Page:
Beyond framing and overseeing the conduct process, new Associate Dean of Students Richard DeCapua believes there is a second fold to his position-one centered on education and conversations.
“I’m responsible for how the community standards are written, formulated, and administered in terms of the conduct process,” DeCapua said. “My own personal philosophy is that there is a whole other half of that job description that is about education and preemptively giving students the tools to make good decisions. Anything we can do to keep students out of the conduct process by making good decisions is what I’m looking for.”
DeCapua brings years of experience in higher education administration to his new role, which he assumed in early November. His career in residential life began at Boston College when he served as a Resident Director on College Road after graduate school, and continued at Brandeis and Suffolk universities, where he was director of residential life and associate dean of students, respectively. Returning to BC, DeCapua said, was an opportunity he readily accepted.
“The more you move up in higher education, the fewer jobs there are, and when they become available at a place like BC and at this level, you have to jump at it,” he said.
In approaching his position, DeCapua emphasized that he seeks to facilitate productive conversations between students and administrators and work with other departments within the University to give students the support they need.
“My hope for being here, like I’ve done at other places, is that conduct is really a way to work with students individually and sometimes filter them to other places on campus where they can get better support,” DeCapua said.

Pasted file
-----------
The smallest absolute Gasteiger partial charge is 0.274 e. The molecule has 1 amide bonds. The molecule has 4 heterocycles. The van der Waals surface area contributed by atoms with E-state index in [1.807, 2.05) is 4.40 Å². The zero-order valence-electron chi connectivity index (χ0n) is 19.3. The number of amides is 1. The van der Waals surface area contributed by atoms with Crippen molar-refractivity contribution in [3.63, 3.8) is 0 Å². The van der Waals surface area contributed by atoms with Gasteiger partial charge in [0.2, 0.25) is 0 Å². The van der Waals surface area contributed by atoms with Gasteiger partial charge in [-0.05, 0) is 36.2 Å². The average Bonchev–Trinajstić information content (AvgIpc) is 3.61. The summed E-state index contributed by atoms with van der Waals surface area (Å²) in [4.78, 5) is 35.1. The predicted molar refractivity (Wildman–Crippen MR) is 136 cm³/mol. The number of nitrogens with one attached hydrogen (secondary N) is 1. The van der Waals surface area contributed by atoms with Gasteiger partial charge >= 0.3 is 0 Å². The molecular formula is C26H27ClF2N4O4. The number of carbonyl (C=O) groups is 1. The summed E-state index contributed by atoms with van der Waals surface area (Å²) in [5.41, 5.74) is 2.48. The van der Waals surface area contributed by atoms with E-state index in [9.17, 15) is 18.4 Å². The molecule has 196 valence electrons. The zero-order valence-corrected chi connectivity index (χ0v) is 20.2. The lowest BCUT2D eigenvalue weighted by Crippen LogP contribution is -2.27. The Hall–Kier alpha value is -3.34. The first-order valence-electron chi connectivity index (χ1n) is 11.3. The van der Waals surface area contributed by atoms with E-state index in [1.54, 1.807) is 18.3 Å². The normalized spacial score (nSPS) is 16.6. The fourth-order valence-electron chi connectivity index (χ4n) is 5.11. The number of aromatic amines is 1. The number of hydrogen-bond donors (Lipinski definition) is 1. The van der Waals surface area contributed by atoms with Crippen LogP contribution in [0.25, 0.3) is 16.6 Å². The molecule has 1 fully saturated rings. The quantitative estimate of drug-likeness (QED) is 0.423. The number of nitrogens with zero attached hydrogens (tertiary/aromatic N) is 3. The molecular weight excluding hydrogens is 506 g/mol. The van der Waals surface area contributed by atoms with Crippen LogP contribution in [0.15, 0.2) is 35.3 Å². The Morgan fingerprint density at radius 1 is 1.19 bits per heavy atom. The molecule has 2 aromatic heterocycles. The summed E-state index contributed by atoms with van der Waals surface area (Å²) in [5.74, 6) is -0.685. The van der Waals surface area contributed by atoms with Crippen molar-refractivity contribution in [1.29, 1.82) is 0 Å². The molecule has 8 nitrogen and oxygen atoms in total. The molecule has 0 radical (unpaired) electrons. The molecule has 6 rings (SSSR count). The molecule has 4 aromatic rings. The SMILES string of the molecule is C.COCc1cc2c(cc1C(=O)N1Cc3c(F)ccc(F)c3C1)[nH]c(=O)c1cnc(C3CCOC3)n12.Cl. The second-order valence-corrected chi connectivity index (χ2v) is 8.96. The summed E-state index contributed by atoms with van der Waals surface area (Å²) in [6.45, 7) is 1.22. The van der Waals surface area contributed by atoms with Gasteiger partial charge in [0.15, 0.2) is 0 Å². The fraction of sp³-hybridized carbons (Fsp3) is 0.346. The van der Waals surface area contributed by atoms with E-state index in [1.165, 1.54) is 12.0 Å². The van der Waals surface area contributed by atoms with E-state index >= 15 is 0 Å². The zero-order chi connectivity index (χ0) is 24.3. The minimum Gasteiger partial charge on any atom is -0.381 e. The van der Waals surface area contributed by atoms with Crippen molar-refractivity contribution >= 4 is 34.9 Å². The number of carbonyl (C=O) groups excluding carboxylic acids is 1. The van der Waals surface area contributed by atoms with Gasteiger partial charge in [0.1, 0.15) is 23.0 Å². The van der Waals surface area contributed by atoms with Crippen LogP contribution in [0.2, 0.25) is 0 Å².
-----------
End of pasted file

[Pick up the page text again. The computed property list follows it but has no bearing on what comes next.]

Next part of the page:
One way in which DeCapua and other administrators are examining how students think and act is joining forces through the Committee on Civility and Campus Culture. Representatives from the Dean of Students’ Office (DOS), Residential Life, Student Programs Office (SPO), Office of First Year Experience (FYE), Center for Student Formation, and Intersections program, among other offices, look at prevailing attitudes on campus about the societal implications and expectations of being a BC student.
“We’re really exploring, from an institutional perspective, what do students-from the pipeline in to graduation-hear or feel about our community, what is accepted and what isn’t,” DeCapua said. “Since I’ve been here, I’m been calling meetings with campus partners to say, ‘This is what I think we do … and does this work?’ to try to figure out the best avenue for students.”
Beyond the core group of offices involved with the committee, DeCapua said his office has close ties with BCPD, University Counseling Services, and the Alcohol and Drug Education Program.
Considering the broader relationship between the University and its students, DeCapua hopes to see it regarded less bureaucratically and believes there is ample opportunity for constructive conversations to be occurring.